KALAMAZOO, MI - Race as a sociological phenomenon rather than a biological fact is explored in a national touring exhibit coming to Kalamazoo Saturday, Oct. 2. Western Michigan University and the Kalamazoo Valley Museum, part of Kalamazoo Valley Community College, are collaborating to bring "RACE: Are We So Different?" to the museum for three months.
Through film, still photography, interactive components and programming, the exhibit invites people to explore race as well as the impact of race as an economic, political and cultural construct. It will be hosted by the Kalamazoo Valley Museum downtown through Jan. 2.
The exhibit was created by the Science Museum of Minnesota, in conjunction with the American Anthropological Association, to educate the public and be a catalyst for discussions about race. It explores three themes: the everyday experience of race, the contemporary science that is challenging common ideas about race and the history of this idea in the United States.
Throughout fall and winter of 2010-11, with support from the Kalamazoo Community Foundation, WMU will be working in partnership with community groups on projects that complement the RACE exhibit and provide the community with opportunities for creative dialogue and healing around race in the greater Kalamazoo area.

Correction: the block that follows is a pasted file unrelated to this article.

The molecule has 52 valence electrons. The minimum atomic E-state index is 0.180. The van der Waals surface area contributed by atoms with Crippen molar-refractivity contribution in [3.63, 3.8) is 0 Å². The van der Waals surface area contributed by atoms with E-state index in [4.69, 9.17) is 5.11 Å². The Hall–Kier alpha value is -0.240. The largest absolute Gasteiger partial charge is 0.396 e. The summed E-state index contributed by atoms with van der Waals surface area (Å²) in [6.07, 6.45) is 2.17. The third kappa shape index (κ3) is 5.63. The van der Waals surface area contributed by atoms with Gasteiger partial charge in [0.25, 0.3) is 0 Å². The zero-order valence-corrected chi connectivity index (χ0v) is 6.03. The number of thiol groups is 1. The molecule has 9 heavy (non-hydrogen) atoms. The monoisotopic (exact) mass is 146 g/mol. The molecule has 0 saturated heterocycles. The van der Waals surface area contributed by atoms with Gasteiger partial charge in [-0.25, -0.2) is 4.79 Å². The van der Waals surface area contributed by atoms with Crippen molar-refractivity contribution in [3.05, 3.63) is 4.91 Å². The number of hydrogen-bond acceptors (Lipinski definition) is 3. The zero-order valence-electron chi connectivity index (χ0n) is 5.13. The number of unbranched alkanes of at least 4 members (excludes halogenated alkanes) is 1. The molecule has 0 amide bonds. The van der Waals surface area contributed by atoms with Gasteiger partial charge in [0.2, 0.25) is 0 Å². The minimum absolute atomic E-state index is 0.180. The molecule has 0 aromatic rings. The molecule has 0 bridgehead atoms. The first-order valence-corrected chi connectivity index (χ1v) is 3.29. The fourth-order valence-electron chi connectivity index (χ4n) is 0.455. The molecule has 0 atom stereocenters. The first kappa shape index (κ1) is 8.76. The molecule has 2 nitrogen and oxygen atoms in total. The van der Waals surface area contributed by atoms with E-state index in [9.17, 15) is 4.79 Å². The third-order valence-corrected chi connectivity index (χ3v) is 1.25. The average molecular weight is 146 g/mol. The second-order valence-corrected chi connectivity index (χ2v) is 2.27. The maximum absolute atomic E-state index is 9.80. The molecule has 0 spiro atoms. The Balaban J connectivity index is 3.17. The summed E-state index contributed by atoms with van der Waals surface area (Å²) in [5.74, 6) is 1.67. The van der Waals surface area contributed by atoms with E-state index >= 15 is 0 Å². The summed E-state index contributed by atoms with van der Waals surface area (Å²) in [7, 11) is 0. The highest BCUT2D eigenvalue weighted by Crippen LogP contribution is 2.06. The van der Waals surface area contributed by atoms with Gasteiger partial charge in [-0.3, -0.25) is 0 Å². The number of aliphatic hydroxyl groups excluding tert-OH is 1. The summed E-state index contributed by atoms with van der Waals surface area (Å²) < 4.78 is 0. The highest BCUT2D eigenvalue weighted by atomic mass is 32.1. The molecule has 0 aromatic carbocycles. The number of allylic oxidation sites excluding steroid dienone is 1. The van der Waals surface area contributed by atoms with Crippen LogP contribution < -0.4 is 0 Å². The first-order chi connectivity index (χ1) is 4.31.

The "YMCA Kalamazoo Summit on Racism," will be from 8:30 a.m. to 4:30 p.m. Thursday, Oct. 7, in the Radisson Plaza Hotel in downtown Kalamazoo. Registration starts at 8 a.m. The event will feature Dr. John Powell, executive director of the Kirwan Institute at Ohio State University. He is an internationally recognized authority in the areas of civil rights, civil liberties, and issues relating to race, ethnicity, poverty and the law.
The summit will focus on annual reports from the three initiatives--employment, housing and education--which work on creating ways to reduce or eliminate racism in their subject area.
Also occurring in the fall simultaneous with the display of the RACE exhibit will be a portrait exhibit, "In Focus: National Geographic Portraits," Oct. 30-Jan. 2 in the Kalamazoo Institute of Arts, 314 S. Park St. The free event will run Tuesdays through Saturdays, 10 a.m.-5 p.m., and Sundays, noon-5 p.m.
It features 51 of National Geographic’s most famous photographs, and it documents human connections to national identity, gender roles, cultural preferences and their surroundings. The display emphasizes that portraits can reflect the similarities of human experience or the physical and cultural differences between people.
Friday, Nov. 19, a discussion "Healthcare, Race and Disparities" will be held from 8:30-10 a.m. in the Borgess Medical Center Lawrence Education Center, 1521 Gull Road. The free event also includes breakfast at 7:30 a.m. The West Michigan Regional Chapter of the National Association of Health Services Executives will lead this discussion of the root causes of health care disparities.